AC Bridge International Group (“AC Bridge” ）announced the release of “China and Australia Research Report on the Cultural Difference: Its Impact on the Operation of Chinese Enterprises and Countermeasures,” which sheds light on some of the key cultural differences between China and Australia. The Report analyses factors giving rise to contrasting values and practices of individuals and organisations in the two countries. In publishing the Report, AC Bridge aims to offer guidance to multinational companies eyeing business opportunities in China and Australia to help bridge misunderstandings arising from cultural and social differences and foster greater cross-cultural communications to facilitate international investment.
Economic globalization deepens cooperation between China and non-Chinese enterprises with diverse cultural backgrounds. Business and cultural partnerships between China and Australia over the past five decades have significantly strengthened the bilateral relationship and paved the way for the prospect of closer economic cooperation. As more companies and organizations from both countries seek to build up a broader consumer base in the two major economies in the Asia-Pacific region, it has become crucial for them to identify cultural and societal factors that lead to differences in systems, behavior, and approaches conducting business.
One of the factors that poses a striking contrast between the two societies is that China is a highly collectivist culture that values group cohesion over individual pursuits. In contrast, in line with other Western nations, Australia attaches greater importance to individualism that stresses autonomy and independence. In contrast, China’s tradition to respect structure means that Chinese decision-makers prefer to follow guidance from higher hierarchies. If decisions at the top are right and wise, they will be reflected in efficient and robust execution; if decisions are wrong, they will lead to more significant consequences yet remain uncorrected. Chinese also tend to emphasize morality and personal duty, unlike Australia, where egalitarianism underpins its national identity.
The Report defines China as a society with a high power distance in which employees tend to have great respect for their superiors and those in authority thanks to Confucianism, a dominating social and political philosophy adopted by Chinese rulers for over two thousand years. Consequently, Chinese employees are expected to conform to social norms and hierarchy while maintaining absolute loyalty and obedience to those in authority. In contrast, in Australia, people endorse a lower power distance culture due to the influence of Christian values, which holds that all people are equal in fundamental worth and moral status.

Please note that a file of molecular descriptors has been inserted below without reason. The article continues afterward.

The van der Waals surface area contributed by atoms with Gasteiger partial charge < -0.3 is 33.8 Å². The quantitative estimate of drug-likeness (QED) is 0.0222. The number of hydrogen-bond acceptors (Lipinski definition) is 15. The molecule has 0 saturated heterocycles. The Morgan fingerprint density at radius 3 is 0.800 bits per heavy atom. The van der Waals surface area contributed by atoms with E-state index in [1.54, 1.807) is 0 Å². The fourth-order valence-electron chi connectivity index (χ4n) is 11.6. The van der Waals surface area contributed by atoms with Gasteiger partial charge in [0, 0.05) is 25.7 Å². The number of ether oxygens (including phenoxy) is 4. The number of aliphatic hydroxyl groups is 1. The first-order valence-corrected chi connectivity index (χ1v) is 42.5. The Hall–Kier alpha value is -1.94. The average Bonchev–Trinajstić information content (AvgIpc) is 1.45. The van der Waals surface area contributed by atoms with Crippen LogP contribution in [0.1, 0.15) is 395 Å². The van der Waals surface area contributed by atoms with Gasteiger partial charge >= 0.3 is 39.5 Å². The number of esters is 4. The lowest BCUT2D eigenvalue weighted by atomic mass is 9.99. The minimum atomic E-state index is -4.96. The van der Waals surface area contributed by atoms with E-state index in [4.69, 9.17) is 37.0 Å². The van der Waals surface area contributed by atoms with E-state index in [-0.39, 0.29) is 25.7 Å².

A relatively easy and equal social environment makes Australia a country with a low-context culture, meaning that employees in managerial positions welcome voices from lower-level workers and show adaptability. Communication between employees tends to be clear and direct. However, Chinese employees are exposed to a high-context culture in which straightforwardness is discouraged, are more reserved and tend to ask questions in a non-conflict way in the workplace.
The Report also finds that people in Australia and China have different views on their jobs and companies. Australians, like people in other western countries, are driven by a passion for work and are more willing to make an effort to achieve self-realization, which consequently catalysis corporate reform and transformation. Nonetheless, Australia’s traditional and conservative culture means slow adoption of new things and skeptical of change. Different generations in China have developed contrasting altitudes to their career lives. The post-70s and post-80s are still working to ‘survive better’ — seeking job stability and worrying about changes. But the post-90s and post-00s (Gen-Z) are rarely working for survival needs anymore. They enthusiastically welcome changes. Therefore, different workforce demographics have also resulted in different attitudes towards change within different companies.
The media landscape in China and Australia is different in system, regulations, and guiding principles. China upholds Marxist media theory, with Chinese enterprises following the CPC’s publicity guidelines. Journalism in Australia enjoys specific liberty under the News Media Bargaining Code, and the media is more decisive, more independent, and more assertive. Chinese unions are led by the Chinese Government in a top-down effort to improve workers’ welfare and working conditions. On the other hand, Australian unions advocate for workers’ welfare by organizing strikes, protesting in CBD streets, and negotiating directly with employers.
For more information, please feel free to download the full Report. We hope that it will help Australian and Chinese companies in their brand new but long-standing collaborations.
To read the Report, please visit http://www.business-circle.com.au/en/?p=5895
SOURCE: AC Bridge International Group